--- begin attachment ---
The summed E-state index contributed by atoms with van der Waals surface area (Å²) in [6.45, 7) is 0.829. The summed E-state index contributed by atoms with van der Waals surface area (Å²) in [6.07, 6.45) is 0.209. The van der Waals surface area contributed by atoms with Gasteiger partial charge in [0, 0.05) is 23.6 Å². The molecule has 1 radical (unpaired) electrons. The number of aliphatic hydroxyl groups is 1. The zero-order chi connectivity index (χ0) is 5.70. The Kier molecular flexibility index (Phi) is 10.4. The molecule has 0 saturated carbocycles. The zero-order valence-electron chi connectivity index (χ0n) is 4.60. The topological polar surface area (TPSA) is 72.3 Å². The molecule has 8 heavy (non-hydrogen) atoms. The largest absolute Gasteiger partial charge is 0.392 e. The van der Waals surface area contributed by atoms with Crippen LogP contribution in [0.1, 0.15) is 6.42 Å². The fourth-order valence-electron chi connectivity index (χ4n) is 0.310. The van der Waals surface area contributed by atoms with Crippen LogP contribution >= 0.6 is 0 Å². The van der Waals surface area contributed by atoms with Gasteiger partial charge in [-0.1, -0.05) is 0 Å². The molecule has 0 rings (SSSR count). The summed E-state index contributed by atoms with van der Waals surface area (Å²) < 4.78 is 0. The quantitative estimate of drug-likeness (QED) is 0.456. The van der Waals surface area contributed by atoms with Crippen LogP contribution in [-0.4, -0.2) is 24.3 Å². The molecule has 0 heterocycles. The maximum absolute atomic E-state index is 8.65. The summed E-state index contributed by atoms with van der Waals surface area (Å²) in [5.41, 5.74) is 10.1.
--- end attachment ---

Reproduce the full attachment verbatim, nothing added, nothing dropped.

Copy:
The summed E-state index contributed by atoms with van der Waals surface area (Å²) in [6.45, 7) is 0.829. The summed E-state index contributed by atoms with van der Waals surface area (Å²) in [6.07, 6.45) is 0.209. The van der Waals surface area contributed by atoms with Gasteiger partial charge in [0, 0.05) is 23.6 Å². The molecule has 1 radical (unpaired) electrons. The number of aliphatic hydroxyl groups is 1. The zero-order chi connectivity index (χ0) is 5.70. The Kier molecular flexibility index (Phi) is 10.4. The molecule has 0 saturated carbocycles. The zero-order valence-electron chi connectivity index (χ0n) is 4.60. The topological polar surface area (TPSA) is 72.3 Å². The molecule has 8 heavy (non-hydrogen) atoms. The largest absolute Gasteiger partial charge is 0.392 e. The van der Waals surface area contributed by atoms with Crippen LogP contribution in [0.1, 0.15) is 6.42 Å². The fourth-order valence-electron chi connectivity index (χ4n) is 0.310. The van der Waals surface area contributed by atoms with Crippen LogP contribution >= 0.6 is 0 Å². The van der Waals surface area contributed by atoms with Gasteiger partial charge in [-0.1, -0.05) is 0 Å². The molecule has 0 rings (SSSR count). The summed E-state index contributed by atoms with van der Waals surface area (Å²) < 4.78 is 0. The quantitative estimate of drug-likeness (QED) is 0.456. The van der Waals surface area contributed by atoms with Crippen LogP contribution in [-0.4, -0.2) is 24.3 Å². The molecule has 0 heterocycles. The maximum absolute atomic E-state index is 8.65. The summed E-state index contributed by atoms with van der Waals surface area (Å²) in [5.41, 5.74) is 10.1.